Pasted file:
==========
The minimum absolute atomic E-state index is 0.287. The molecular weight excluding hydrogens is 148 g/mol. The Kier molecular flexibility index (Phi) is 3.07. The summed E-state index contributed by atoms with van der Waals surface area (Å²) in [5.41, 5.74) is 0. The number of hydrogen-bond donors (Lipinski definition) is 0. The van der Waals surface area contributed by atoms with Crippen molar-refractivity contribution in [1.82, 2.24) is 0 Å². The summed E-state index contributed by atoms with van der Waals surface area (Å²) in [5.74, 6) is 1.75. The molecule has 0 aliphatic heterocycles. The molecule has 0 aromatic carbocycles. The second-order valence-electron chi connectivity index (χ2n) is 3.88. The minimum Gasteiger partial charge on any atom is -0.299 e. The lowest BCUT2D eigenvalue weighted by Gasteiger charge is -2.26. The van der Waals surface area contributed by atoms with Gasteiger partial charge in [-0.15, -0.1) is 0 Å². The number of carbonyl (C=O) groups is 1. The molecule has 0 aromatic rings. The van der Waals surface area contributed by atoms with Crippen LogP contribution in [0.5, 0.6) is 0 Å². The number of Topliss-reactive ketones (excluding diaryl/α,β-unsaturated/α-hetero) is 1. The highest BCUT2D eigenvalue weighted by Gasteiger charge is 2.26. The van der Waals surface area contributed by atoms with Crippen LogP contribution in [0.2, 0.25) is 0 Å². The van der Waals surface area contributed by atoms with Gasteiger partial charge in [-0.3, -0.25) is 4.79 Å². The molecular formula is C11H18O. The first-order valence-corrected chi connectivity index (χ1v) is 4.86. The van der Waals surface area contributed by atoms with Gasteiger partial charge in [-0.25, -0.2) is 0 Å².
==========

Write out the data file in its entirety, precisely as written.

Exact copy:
The minimum absolute atomic E-state index is 0.287. The molecular weight excluding hydrogens is 148 g/mol. The Kier molecular flexibility index (Phi) is 3.07. The summed E-state index contributed by atoms with van der Waals surface area (Å²) in [5.41, 5.74) is 0. The number of hydrogen-bond donors (Lipinski definition) is 0. The van der Waals surface area contributed by atoms with Crippen molar-refractivity contribution in [1.82, 2.24) is 0 Å². The summed E-state index contributed by atoms with van der Waals surface area (Å²) in [5.74, 6) is 1.75. The molecule has 0 aliphatic heterocycles. The molecule has 0 aromatic carbocycles. The second-order valence-electron chi connectivity index (χ2n) is 3.88. The minimum Gasteiger partial charge on any atom is -0.299 e. The lowest BCUT2D eigenvalue weighted by Gasteiger charge is -2.26. The van der Waals surface area contributed by atoms with Gasteiger partial charge in [-0.15, -0.1) is 0 Å². The number of carbonyl (C=O) groups is 1. The molecule has 0 aromatic rings. The van der Waals surface area contributed by atoms with Crippen LogP contribution in [0.5, 0.6) is 0 Å². The number of Topliss-reactive ketones (excluding diaryl/α,β-unsaturated/α-hetero) is 1. The highest BCUT2D eigenvalue weighted by Gasteiger charge is 2.26. The van der Waals surface area contributed by atoms with Crippen LogP contribution in [0.2, 0.25) is 0 Å². The van der Waals surface area contributed by atoms with Gasteiger partial charge in [-0.3, -0.25) is 4.79 Å². The molecular formula is C11H18O. The first-order valence-corrected chi connectivity index (χ1v) is 4.86. The van der Waals surface area contributed by atoms with Gasteiger partial charge in [-0.25, -0.2) is 0 Å².